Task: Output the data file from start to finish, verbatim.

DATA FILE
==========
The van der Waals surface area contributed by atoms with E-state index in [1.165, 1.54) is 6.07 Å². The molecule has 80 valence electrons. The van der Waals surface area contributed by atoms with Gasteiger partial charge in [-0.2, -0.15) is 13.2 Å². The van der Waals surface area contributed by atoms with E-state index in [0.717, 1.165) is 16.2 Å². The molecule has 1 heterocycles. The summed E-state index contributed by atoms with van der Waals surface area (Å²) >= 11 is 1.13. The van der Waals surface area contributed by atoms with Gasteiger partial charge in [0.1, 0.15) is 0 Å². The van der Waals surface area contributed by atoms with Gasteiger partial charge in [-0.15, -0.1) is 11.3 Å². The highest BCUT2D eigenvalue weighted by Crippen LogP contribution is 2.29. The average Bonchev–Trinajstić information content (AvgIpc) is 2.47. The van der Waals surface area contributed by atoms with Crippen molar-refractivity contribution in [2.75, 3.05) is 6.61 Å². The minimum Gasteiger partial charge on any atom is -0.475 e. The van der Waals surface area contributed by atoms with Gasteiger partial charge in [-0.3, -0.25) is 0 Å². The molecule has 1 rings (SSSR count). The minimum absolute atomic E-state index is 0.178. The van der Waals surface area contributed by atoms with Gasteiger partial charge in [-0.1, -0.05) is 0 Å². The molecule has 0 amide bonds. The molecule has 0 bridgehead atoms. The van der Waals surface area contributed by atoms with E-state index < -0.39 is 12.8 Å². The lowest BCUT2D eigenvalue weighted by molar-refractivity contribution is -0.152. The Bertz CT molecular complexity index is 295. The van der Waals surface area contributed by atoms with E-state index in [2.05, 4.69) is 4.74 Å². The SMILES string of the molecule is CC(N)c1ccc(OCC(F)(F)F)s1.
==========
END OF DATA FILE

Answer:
The van der Waals surface area contributed by atoms with E-state index in [1.165, 1.54) is 6.07 Å². The molecule has 80 valence electrons. The van der Waals surface area contributed by atoms with Gasteiger partial charge in [-0.2, -0.15) is 13.2 Å². The van der Waals surface area contributed by atoms with E-state index in [0.717, 1.165) is 16.2 Å². The molecule has 1 heterocycles. The summed E-state index contributed by atoms with van der Waals surface area (Å²) >= 11 is 1.13. The van der Waals surface area contributed by atoms with Gasteiger partial charge in [0.1, 0.15) is 0 Å². The van der Waals surface area contributed by atoms with Gasteiger partial charge in [-0.15, -0.1) is 11.3 Å². The highest BCUT2D eigenvalue weighted by Crippen LogP contribution is 2.29. The average Bonchev–Trinajstić information content (AvgIpc) is 2.47. The van der Waals surface area contributed by atoms with Crippen molar-refractivity contribution in [2.75, 3.05) is 6.61 Å². The minimum Gasteiger partial charge on any atom is -0.475 e. The van der Waals surface area contributed by atoms with Gasteiger partial charge in [-0.3, -0.25) is 0 Å². The molecule has 1 rings (SSSR count). The minimum absolute atomic E-state index is 0.178. The van der Waals surface area contributed by atoms with Gasteiger partial charge in [-0.1, -0.05) is 0 Å². The molecule has 0 amide bonds. The molecule has 0 bridgehead atoms. The van der Waals surface area contributed by atoms with E-state index < -0.39 is 12.8 Å². The lowest BCUT2D eigenvalue weighted by molar-refractivity contribution is -0.152. The Bertz CT molecular complexity index is 295. The van der Waals surface area contributed by atoms with E-state index in [2.05, 4.69) is 4.74 Å². The SMILES string of the molecule is CC(N)c1ccc(OCC(F)(F)F)s1.